Pleasure

Accept No Substitutes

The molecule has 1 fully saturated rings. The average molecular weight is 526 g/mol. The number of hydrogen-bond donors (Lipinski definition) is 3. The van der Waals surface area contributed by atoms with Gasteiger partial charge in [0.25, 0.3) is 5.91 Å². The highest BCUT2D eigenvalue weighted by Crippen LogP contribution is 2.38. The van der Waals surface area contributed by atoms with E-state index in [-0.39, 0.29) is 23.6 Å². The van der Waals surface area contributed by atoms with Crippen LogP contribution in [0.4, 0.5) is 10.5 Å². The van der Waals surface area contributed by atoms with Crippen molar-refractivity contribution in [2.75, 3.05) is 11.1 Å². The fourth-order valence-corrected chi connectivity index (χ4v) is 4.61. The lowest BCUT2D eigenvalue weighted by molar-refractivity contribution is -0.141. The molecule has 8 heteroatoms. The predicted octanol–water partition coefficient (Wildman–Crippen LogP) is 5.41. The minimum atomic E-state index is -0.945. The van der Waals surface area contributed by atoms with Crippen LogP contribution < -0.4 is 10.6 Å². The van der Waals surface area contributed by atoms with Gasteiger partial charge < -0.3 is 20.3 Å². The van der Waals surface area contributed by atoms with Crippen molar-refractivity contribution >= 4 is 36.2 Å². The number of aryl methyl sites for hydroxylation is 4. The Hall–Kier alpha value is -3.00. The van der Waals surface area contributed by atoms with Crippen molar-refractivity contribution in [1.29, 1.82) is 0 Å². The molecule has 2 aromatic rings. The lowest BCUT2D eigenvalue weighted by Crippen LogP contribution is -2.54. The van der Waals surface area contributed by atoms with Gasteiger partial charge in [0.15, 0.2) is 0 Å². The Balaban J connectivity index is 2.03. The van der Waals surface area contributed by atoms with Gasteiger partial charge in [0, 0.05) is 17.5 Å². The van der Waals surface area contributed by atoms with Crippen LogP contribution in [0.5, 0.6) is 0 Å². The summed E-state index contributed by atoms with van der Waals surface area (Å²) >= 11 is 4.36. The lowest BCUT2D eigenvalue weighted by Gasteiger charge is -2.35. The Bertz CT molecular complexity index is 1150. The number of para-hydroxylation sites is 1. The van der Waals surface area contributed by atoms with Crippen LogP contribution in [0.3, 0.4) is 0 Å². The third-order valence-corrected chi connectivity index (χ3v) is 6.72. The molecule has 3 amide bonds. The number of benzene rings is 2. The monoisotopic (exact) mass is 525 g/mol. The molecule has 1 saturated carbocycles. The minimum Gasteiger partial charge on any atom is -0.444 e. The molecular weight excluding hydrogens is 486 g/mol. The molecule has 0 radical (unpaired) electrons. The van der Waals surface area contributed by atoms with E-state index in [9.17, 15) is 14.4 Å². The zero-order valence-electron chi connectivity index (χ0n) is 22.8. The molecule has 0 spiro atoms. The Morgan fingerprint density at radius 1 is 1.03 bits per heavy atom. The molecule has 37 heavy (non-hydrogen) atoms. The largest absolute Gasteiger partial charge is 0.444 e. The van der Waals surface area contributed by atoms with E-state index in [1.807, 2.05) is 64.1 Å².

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Back in the '70s, AOR radio and soul radio were two very different formats -- and not just because one played rock and the other played R&B. "AOR" stood for album-oriented rock, which was an accurate name because that format was, in fact, album-oriented; at AOR, album tracks that were never released as singles could be candidates for heavy rotation. Soul radio, however, was much more singles-oriented -- an established soul radio DJ could play some album tracks here and there, but singles were the primary focus. And that wasn't good news for Pleasure, who were more of an album act than a singles act. Pleasure recorded great albums, but for the most part, they didn't have the type of singles that drove program directors wild. Accept No Substitutes, Pleasure's second album, is a perfect example of a record that is excellent but, as a rule, didn't blow program directors away. The funk gem "Let's Dance" had the makings of a radio hit, although radio didn't really take notice until the West Street Mob covered it in 1981. At any rate, Pleasure's relatively small group of hardcore fans loved this record. They loved the jazz-tinged funk of "Pleasure for Your Pleasure" and "I'm Mad"; they loved the mellow, laid-back quiet storm outlook of "The Love of My Life." Accept No Substitutes did contain one charting single: the hypnotic "Ghettoes of the Mind," which wasn't a huge smash but did become a minor hit and was a favorite at Pleasure's live gigs. Had '70s soul radio been as album-minded a medium as AOR radio, this Wayne Henderson-produced LP might have enjoyed heavy rotation. But in a medium that worshipped singles, Accept No Substitutes was fighting an uphill battle. Regardless, most Pleasure fans think of this LP as a highly respectable sophomore outing.

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